“If you create the stage setting and it is grand, everyone who enters will play their part.” Morris Lapidus
“There is a tension between reality and artifice, the mundane and the fanciful, the everyday and the escape.” Jenny Steele and David Jarratt, 2018
‘Why Be Exotic In Private? is a solo installation by artist Jenny Steele, which is the result of her research into South Beach Miami’s 1930’s ‘Seaside Moderne’ architecture which was inspired by the long sweeping streamlined curves and details of ocean liners and the International Modernist style. In addition to recording the formal and decorative elements of the buildings, Steele explored the social history of the largest area of coastal art deco architecture built internationally. The installation was Steele’s first solo exhibition in London at The Foundry Gallery, Chelsea from December 2018 – March 2019, and is touring to Rogue Project Space, Manchester in June 2019.
For ‘Why Be Exotic in Private?’ Steele has created a series of screen printed, shaped panels that suggest temporary theatre sets. Walls of the gallery are painted in colours from the South Beach palette, which was created by artist Leonard Horowitz in the 1980’s to revive the dilapidated architecture of Miami South Beach; to create a more tropical and desirable environment. The reverse of each panel is painted in a single palette colour and reveal a restaged collection of research, drawings, photography, postcards and historical memorabilia from the buildings which have influenced the designs on the front. This ‘behind’ gives an insight into the way in which Steele works, a process which normally remains hidden from final public works.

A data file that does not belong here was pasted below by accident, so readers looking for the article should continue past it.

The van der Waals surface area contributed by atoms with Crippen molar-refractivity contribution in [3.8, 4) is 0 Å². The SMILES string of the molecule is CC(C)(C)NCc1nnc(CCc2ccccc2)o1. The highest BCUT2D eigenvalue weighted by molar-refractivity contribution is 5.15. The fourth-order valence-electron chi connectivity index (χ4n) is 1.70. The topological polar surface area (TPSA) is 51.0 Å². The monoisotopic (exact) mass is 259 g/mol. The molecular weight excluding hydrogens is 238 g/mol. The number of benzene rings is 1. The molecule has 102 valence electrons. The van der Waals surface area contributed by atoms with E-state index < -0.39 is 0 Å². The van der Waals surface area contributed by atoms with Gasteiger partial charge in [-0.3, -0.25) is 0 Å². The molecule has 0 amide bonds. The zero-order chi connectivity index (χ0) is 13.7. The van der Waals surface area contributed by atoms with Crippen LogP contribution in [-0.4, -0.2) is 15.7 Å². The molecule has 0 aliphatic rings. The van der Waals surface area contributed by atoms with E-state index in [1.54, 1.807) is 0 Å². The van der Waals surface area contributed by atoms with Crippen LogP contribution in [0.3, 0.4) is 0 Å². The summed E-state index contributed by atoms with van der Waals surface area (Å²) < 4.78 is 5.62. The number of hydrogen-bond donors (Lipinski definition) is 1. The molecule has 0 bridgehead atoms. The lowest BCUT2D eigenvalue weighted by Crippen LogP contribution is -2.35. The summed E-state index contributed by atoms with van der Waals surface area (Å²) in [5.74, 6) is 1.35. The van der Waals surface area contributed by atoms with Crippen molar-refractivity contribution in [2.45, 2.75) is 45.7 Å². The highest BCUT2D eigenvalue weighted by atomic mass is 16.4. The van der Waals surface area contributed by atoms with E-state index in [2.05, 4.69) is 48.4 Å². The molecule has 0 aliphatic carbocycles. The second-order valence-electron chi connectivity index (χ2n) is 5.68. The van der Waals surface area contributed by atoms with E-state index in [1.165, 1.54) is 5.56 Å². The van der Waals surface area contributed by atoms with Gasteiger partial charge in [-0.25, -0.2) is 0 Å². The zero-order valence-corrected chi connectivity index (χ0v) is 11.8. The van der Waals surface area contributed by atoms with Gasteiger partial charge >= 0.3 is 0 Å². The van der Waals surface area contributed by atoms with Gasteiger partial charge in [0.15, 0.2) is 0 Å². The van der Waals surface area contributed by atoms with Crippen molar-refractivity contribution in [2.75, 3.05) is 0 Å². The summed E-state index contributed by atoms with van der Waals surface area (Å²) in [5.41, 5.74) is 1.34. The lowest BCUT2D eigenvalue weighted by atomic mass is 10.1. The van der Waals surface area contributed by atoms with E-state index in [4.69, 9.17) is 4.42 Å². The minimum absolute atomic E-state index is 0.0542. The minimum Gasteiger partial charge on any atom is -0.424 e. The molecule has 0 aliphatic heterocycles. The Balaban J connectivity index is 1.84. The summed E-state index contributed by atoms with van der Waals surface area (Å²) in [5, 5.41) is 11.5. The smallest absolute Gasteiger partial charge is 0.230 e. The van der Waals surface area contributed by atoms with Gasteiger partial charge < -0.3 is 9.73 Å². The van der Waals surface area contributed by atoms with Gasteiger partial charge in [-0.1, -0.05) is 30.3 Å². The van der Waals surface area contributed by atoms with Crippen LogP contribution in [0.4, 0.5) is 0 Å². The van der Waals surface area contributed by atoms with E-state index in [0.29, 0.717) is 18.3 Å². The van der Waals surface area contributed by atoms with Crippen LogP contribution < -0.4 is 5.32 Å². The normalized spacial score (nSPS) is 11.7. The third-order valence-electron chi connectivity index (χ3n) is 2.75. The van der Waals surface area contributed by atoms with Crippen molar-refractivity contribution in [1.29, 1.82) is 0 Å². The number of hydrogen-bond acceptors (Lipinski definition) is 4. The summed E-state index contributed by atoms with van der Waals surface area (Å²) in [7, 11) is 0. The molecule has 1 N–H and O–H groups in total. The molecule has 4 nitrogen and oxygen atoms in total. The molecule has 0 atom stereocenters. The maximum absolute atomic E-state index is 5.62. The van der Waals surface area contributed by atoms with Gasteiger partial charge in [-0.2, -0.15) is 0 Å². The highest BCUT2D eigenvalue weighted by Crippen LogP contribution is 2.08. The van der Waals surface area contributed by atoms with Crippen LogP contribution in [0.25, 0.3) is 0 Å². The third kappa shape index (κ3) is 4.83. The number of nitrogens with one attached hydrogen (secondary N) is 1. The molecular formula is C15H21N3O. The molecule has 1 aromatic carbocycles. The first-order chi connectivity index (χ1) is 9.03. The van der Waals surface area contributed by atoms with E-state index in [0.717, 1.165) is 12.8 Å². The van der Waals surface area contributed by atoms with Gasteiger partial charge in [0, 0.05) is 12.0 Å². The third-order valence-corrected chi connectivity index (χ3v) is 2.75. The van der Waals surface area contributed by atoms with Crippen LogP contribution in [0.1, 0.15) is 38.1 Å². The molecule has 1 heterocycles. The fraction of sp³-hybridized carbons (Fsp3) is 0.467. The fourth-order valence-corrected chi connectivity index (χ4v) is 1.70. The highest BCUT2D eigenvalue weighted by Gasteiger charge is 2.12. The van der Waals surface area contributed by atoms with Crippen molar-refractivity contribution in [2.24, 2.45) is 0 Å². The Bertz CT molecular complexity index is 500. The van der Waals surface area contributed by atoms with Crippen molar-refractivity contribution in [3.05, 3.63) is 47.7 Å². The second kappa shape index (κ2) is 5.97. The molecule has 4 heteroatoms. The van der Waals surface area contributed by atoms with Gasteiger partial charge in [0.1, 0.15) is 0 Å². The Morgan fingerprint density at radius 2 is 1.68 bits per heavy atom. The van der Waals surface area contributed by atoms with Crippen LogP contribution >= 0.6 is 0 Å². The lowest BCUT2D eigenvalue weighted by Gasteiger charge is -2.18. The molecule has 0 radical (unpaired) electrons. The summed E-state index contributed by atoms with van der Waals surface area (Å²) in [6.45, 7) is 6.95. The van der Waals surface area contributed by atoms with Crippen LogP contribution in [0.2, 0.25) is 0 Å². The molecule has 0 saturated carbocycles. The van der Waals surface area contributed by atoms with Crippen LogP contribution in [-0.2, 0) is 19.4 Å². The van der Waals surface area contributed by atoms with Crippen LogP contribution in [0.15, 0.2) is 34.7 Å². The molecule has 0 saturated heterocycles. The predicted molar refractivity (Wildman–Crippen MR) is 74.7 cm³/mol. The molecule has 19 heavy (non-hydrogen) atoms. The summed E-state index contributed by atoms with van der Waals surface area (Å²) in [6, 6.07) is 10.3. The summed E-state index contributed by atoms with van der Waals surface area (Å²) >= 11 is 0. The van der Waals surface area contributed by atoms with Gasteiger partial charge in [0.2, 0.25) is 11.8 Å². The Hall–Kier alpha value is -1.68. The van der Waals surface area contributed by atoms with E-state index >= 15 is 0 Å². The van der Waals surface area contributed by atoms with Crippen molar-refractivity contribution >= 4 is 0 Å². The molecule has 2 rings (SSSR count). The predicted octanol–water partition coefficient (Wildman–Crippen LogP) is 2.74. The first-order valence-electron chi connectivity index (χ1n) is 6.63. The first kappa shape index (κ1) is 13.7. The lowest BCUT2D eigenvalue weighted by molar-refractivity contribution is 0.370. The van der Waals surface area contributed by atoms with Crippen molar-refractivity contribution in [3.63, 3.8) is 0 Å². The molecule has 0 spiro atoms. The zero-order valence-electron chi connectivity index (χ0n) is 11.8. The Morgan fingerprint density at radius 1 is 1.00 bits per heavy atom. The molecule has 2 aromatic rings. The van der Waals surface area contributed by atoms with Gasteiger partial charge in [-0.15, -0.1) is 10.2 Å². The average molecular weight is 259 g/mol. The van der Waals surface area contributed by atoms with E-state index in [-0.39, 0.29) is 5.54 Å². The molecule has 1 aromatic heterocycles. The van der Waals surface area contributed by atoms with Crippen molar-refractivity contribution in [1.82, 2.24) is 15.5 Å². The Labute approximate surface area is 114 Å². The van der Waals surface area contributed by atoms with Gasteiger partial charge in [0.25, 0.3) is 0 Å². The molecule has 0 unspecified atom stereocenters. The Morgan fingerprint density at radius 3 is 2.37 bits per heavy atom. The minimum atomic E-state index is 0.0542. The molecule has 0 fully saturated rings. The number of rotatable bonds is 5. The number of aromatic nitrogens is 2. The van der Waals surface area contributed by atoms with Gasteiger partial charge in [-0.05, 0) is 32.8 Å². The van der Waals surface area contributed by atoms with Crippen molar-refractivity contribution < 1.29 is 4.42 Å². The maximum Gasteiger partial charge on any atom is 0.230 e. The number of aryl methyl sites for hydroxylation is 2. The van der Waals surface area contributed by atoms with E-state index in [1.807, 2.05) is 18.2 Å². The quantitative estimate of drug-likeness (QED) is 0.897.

Manufactured from swampland with imported trees and foliage, parrots and flamingos (none of which were indigenous to the area), the tropical paradise of Miami Beach in the 1930’s was seen as the ultimate holiday destination, designed as another-worldly place; becoming a playground that would provide a backdrop for people to perform relaxation at the seaside. During the 1970’s and 80’s, following years of neglect and facing demolition, many of the art deco buildings were restored by the newly formed Miami Design Preservation League. Their voluntary efforts included repair, repainting in tropical colours and persistent international promotion of this distinct area of architectural heritage. This successful regeneration has made Miami Beach one of the most recognised and desirable seaside cities internationally, demonstrating the transformative power of colour, design and pattern.
Drawing on the architectural ideas of American architect Morris Lapidus, who designed playful and glamorous hotels in Miami and internationally, Steele has created a ‘mis-en-scene’ – a total art work where she has set the stage. Morris declared architecture as a movie set where the guest took on the role of an actor, and interiors created a space to act out of the ordinary from their everyday lives. Artificial foliage leads us through the environment to the work ‘Inside the Tropical Garden’, a printed response to the ‘The Tropical Garden’, an unattainable exotic garden Steele researched that was kept behind glass in Miami’s Lincoln Road Mall during the 1930’s.